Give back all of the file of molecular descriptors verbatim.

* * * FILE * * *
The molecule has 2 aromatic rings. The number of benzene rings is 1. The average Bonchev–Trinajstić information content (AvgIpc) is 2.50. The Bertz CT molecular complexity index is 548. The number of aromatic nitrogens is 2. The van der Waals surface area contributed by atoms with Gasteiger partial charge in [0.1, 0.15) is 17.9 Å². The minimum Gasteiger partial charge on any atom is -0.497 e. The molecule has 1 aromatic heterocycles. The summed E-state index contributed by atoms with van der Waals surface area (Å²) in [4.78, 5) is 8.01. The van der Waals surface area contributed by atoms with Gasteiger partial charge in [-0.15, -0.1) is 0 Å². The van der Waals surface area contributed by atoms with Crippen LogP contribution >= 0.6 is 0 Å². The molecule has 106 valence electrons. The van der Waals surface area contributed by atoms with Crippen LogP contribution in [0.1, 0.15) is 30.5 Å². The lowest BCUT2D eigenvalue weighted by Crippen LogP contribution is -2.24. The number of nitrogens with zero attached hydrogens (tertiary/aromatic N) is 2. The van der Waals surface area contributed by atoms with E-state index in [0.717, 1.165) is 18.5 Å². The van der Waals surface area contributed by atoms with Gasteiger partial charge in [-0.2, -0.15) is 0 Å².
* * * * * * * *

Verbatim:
The molecule has 2 aromatic rings. The number of benzene rings is 1. The average Bonchev–Trinajstić information content (AvgIpc) is 2.50. The Bertz CT molecular complexity index is 548. The number of aromatic nitrogens is 2. The van der Waals surface area contributed by atoms with Gasteiger partial charge in [0.1, 0.15) is 17.9 Å². The minimum Gasteiger partial charge on any atom is -0.497 e. The molecule has 1 aromatic heterocycles. The summed E-state index contributed by atoms with van der Waals surface area (Å²) in [4.78, 5) is 8.01. The van der Waals surface area contributed by atoms with Gasteiger partial charge in [-0.15, -0.1) is 0 Å². The van der Waals surface area contributed by atoms with Crippen LogP contribution >= 0.6 is 0 Å². The molecule has 106 valence electrons. The van der Waals surface area contributed by atoms with Crippen LogP contribution in [0.1, 0.15) is 30.5 Å². The lowest BCUT2D eigenvalue weighted by Crippen LogP contribution is -2.24. The number of nitrogens with zero attached hydrogens (tertiary/aromatic N) is 2. The van der Waals surface area contributed by atoms with E-state index in [0.717, 1.165) is 18.5 Å². The van der Waals surface area contributed by atoms with Gasteiger partial charge in [-0.2, -0.15) is 0 Å².